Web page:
Red, Ready, but will keep

2000 Penfolds Grange

2000 Penfolds Grange

Red | Ready, but will keep | Penfolds | Code: 932603 | 2000 | Australia > South Australia > Barossa Valley | Syrah/Shiraz | Full Bodied, Dry | 14.0 % alcohol

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Scores and Reviews

WA - Penfolds’ renowned 2000 Grange is only the fifth vintage to be made from 100% Shiraz (the others being 1951, 1952, 1963, and 1999). It is also, atypically, 100% Barossa fruit. While it is not considered to be one of the great Granges, the 2000 exhibits outstanding potential, and is much more accessible than usual. One of the top wines I tasted from this vintage (which has had to take a back seat to subsequent years), its dense ruby/purple color is followed by a big, sweet nose of blackberries, cherries, chocolate, and earth. With decent acidity, ripe, silky tannin, superb intensity, wonderful equilibrium, and a more open-knit, softer, accessible style than usual, it can be drunk now or cellared for 15-16 years. While this is no wimpy wine, it is an ideal example for readers who are unwilling to invest the patience required for the big, blockbuster Granges.
Robert M. Parker, Jr. - Wine Advocate - Issue#161 Oct 2005

The Producer

Penfolds

Penfolds

Penfolds is undoubtedly one of the top wine companies in the world in terms of quality, product range and consistency. Peter Gago has now taken over winemaking responsibilities and a string of good vintages over the past five years has helped Penfolds stay at the top of the Australian wine boom.

The quality of Penfolds' red wines is simply world-class; nowhere else will you get such great wine for such good value. Penfolds Grange, without doubt Australia's greatest red wine, is also recognised as one of the worlds' finest.

The Grape

Syrah/Shiraz

Syrah/Shiraz

A noble black grape variety grown particularly in the Northern Rhône where it produces the great red wines of Hermitage, Cote Rôtie and Cornas, and in Australia where it produces wines of startling depth and intensity. Reasonably low yields are a crucial factor for quality as is picking at optimum ripeness. Its heartland, Hermitage and Côte Rôtie, consists of 270 hectares of steeply terraced vineyards producing wines that brim with pepper, spices, tar and black treacle when young. After 5-10 years they become smooth and velvety with pronounced fruit characteristics of damsons, raspberries, blackcurrants and loganberries.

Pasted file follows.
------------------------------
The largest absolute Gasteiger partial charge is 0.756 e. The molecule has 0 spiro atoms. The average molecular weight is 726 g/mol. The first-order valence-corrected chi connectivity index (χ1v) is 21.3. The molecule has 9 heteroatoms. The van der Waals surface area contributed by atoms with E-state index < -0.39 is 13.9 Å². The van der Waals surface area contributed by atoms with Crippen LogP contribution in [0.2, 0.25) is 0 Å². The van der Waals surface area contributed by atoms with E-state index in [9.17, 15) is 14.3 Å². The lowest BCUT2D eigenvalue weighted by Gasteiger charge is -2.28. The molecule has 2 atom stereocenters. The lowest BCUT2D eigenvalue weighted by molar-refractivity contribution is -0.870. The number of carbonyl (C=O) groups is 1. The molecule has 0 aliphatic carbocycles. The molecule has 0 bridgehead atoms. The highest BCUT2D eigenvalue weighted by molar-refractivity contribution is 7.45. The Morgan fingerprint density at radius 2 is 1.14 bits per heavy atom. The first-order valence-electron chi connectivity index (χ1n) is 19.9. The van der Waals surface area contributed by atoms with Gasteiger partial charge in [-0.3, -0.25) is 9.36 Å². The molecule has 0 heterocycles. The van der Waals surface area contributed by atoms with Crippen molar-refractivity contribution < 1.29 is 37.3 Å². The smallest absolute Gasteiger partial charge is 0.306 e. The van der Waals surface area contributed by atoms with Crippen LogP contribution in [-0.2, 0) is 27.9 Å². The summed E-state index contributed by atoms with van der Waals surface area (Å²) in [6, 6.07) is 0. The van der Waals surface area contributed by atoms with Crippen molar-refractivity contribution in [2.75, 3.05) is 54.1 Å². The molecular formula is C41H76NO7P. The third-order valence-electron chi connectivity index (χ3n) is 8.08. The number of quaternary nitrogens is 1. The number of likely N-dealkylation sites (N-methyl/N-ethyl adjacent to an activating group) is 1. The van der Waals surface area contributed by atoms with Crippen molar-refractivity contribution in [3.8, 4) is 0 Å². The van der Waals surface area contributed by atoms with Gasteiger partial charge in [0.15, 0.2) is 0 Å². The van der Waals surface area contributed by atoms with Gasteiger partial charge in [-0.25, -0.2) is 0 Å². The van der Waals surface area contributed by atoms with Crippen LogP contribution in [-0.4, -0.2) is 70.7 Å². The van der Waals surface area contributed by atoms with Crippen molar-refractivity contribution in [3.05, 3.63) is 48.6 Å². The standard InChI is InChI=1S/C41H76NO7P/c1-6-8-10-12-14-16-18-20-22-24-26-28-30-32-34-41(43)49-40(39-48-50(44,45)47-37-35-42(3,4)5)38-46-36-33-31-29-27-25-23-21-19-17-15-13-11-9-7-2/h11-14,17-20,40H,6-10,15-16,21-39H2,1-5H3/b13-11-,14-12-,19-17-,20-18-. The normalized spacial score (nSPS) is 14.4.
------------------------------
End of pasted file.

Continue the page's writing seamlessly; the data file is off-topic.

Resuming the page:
It is now grown extensively in the Southern Rhône where it is blended with Grenache and Mourvèdre to produce the great red wines of Châteauneuf du Pape and Gigondas amongst others. Its spiritual home in Australia is the Barossa Valley, where there are plantings dating as far back as 1860. Australian Shiraz tends to be sweeter than its Northern Rhône counterpart and the best examples are redolent of new leather, dark chocolate, liquorice, and prunes and display a blackcurrant lusciousness.

South African producers such as Eben Sadie are now producing world- class Shiraz wines that represent astonishing value for money.

The Region

Barossa Valley

Barossa Valley

Barossa Valley is the South Australia's wine industry's birthplace. Currently into its fifth generation, it dates back to 1839 when George Fife Angas’ South Australian Company purchased 28,000 acres at a £1 per acre and sold them onto landed gentry, mostly German Lutherans. The first vines were planted in 1843 in Bethany, and by the 1870s – with Europe ravaged by war and Phylloxera - Gladstone’s British government complemented its colonies with preferential duties.

Fortified wines, strong enough to survive the 20,000km journey, flooded the British market. Churchill followed, between the Wars, re-affirming Australia’s position as a leading supplier of ‘Empire wines’. After the Second World War, mass European immigration saw a move to lighter wines, as confirmed by Grange Hermitage’s creation during the 1950s. Stainless-steel vats and refrigeration improved the quality of the dry table wines on offer, with table wine consumption exceeding fortified for the first time in 1970.

Averaging 200 to 400 metres’ altitude, the region covers 6,500 hectares of mainly terra rossa loam over limestone, as well as some warmer, sandier sites – the Cambrian limestone being far more visible along the eastern boundary (the Barossa Ranges) with Eden Valley. Following a diagonal shape, Lyndoch at the southern end nearest Gulf St Vincent is the region’s coolest spot, benefiting from sea fogs, while Nuriootpa (further north) is warmer; hot northerlies can be offset by sea breezes. The region is also home to the country’s largest concentration of 100-year-old-vine ShirazGrenache and Mourvedre.

Barossa Valley Shiraz is one of the country’s most identifiable and famous red wine styles, produced to a high quality by the likes of Rockford, Elderton, Torbreck and Dean Hewitson. Grenache and Mourvèdre are two of the region’s hidden gems, often blended with Shiraz, yet occasionally released as single vineyard styles such as Hewitson’s ‘Old Garden’, whose vines date back to 1853. Cabernet Sauvignon is a less highly-regarded cultivar.

Wines are traditionally vinified in open concrete fermenters before being cleaned up and finished in American and French oak barrels or ‘puncheons’ of approximately 600 litres. Barossa Shiraz should be rich, spicy and suave, with hints of leather and pepper.

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